#airplay

Panic:

The good news? If someone complains that this insignificant plug costs $50, tell them it’s a tiny computer!

They ripped the thing apart and found an ARM-based SoC built by Apple, complete with its own RAM. 

Their guess was that this system was meant to enable AirPlay to more easily convert video output from a Lightning connector to HDMI. But an anonymous comment they link to seems to dispel that. Instead, this may be a fairly powerful micro-computer whose sole purpose is video conversion (as opposed to doing it on an iOS device).

Sadly, the video output from this adapter isn’t all that great right now (supposedly being worked on). Still, fascinating that Apple went through all this engineering for an adapter that relatively few people will buy. 

Ina Fried reporting on HBO’s Eric Kessler talking at AllThingsD’s D: Dive Into Media conference:

As for why the company doesn’t just get directly on Apple TV, Kessler said, “We will get on Apple TV, as we’ve said all along.”

I get why there would be a hold up putting HBO Go on Apple TV — Apple fully controls the apps that appear on that device and negotiating with Apple is never easy. But why did it take HBO this long to enable AirPlay in their app when rivals did it months ago? Leverage against Apple, I have to assume. (And now that it’s already been reported that HBO Go is coming directly to Apple TV, no more leverage required…)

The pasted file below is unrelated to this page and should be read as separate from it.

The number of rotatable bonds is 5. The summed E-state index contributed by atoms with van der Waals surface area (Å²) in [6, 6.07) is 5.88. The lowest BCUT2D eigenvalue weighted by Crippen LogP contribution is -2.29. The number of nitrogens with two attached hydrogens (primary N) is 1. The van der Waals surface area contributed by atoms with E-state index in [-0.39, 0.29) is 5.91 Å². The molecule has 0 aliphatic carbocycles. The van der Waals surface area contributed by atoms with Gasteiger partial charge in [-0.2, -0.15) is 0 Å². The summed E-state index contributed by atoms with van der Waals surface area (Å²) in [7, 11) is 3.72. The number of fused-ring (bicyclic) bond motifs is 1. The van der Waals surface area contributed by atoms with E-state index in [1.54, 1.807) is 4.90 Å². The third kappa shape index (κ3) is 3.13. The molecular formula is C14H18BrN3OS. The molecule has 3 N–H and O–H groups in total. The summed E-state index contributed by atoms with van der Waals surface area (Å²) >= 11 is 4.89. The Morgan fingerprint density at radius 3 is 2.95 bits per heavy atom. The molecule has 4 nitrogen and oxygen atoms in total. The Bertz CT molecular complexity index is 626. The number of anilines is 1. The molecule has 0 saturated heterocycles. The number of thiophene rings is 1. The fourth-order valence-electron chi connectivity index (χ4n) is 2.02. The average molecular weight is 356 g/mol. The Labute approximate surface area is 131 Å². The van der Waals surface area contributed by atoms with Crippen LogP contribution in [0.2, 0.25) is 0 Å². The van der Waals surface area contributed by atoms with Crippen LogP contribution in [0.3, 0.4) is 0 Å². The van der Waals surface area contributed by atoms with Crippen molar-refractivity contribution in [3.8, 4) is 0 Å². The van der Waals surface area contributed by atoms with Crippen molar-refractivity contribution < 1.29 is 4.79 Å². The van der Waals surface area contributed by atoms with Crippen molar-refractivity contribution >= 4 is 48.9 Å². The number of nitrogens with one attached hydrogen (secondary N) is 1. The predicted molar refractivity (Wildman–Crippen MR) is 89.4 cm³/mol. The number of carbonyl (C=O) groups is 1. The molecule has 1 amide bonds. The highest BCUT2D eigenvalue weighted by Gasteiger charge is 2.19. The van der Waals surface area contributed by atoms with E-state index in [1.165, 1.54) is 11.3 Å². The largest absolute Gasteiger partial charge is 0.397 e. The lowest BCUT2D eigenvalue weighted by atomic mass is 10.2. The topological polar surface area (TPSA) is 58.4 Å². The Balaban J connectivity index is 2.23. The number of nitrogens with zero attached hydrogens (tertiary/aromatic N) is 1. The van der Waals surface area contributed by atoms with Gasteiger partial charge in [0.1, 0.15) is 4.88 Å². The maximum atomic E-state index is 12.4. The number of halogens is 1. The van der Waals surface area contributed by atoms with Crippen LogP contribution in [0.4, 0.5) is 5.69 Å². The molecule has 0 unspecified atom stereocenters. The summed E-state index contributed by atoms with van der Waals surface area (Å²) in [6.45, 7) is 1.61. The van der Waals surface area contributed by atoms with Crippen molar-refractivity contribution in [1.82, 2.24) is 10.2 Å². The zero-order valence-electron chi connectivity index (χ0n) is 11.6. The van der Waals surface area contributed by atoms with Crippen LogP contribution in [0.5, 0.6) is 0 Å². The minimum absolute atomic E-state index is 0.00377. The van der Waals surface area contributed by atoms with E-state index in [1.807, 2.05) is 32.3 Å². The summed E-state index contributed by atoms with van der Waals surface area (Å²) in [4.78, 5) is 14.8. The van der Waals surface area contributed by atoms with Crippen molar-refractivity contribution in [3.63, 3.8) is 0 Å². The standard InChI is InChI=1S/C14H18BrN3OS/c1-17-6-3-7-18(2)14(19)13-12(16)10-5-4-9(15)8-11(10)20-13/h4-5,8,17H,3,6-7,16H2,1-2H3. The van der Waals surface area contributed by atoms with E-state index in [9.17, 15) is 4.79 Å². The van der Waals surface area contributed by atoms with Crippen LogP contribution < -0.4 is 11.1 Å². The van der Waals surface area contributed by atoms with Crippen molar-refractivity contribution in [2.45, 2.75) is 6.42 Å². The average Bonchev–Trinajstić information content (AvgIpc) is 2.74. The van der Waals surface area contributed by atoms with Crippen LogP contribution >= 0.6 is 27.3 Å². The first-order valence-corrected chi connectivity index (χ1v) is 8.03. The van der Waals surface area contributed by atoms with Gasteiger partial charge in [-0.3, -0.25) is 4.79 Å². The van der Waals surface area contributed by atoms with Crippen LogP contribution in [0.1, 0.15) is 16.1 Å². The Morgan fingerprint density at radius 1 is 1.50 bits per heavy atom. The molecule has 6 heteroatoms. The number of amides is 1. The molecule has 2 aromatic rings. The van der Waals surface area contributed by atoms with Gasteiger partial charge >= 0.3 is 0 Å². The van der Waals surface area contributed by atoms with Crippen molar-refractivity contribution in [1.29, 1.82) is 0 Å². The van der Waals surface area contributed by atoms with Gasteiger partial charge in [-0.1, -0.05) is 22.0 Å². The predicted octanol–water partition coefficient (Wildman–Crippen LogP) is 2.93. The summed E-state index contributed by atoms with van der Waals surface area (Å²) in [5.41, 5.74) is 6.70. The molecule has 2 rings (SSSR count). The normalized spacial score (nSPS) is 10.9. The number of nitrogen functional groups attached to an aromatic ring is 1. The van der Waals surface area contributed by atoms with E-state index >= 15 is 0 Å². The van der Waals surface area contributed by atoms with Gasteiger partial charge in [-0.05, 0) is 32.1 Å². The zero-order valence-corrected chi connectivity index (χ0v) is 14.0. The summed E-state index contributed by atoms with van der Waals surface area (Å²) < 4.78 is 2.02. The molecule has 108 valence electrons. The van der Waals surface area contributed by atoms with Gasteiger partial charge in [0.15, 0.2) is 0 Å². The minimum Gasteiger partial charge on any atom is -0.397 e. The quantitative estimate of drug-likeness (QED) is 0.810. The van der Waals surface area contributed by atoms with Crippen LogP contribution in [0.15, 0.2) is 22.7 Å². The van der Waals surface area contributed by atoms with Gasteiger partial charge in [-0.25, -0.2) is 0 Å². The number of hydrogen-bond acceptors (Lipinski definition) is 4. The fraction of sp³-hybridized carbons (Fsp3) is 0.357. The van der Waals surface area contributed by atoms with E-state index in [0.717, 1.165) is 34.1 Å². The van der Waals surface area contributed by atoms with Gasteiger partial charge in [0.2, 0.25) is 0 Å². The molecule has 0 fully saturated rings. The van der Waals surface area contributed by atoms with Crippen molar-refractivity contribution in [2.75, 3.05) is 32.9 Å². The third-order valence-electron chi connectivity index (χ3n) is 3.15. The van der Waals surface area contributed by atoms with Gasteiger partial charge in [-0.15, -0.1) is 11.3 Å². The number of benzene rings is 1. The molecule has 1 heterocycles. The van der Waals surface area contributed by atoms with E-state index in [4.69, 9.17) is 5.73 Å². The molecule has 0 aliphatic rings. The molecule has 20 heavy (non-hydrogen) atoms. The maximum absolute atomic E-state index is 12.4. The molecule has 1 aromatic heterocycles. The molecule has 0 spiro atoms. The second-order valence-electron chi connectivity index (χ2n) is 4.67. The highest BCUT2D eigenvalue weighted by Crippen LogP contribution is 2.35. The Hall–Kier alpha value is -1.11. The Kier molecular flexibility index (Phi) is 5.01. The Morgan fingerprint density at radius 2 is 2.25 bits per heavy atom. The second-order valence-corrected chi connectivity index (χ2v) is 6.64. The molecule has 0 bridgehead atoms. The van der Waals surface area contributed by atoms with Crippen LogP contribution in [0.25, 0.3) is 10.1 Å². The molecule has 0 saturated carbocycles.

It will be great to be able to watch HBO content on the Apple TV. But don’t forget that you still need that cable television subscription to get access to HBO Go in the first place. Which is fucking lame.

Oh, perfect. It’s like AirPlay but open. Clearly this is going to dominate, right?Janko Roettgers for GigaOm:

Google isn’t the first one to work on an alternative to AirPlay. In fact, the widest-supported AirPlay alternative actually predates Apple’s protocol: The Digital Living Network Alliance launched in 2003 to bring content sharing to the living room. It’s DLNA protocol has been widely adopted by numerous players, with a total of 500 devices supporting DLNA today. However, the actual level of support varies widely, and many manufacturers have opted to roll out their own branded solutions on top of DLNA – but even those see little use from consumers.

It’s not just about having the technology or even “opening” it, it’s about having killer products that people want to use with said technology. That’s why the Nexus Q is vital.

Oh wait.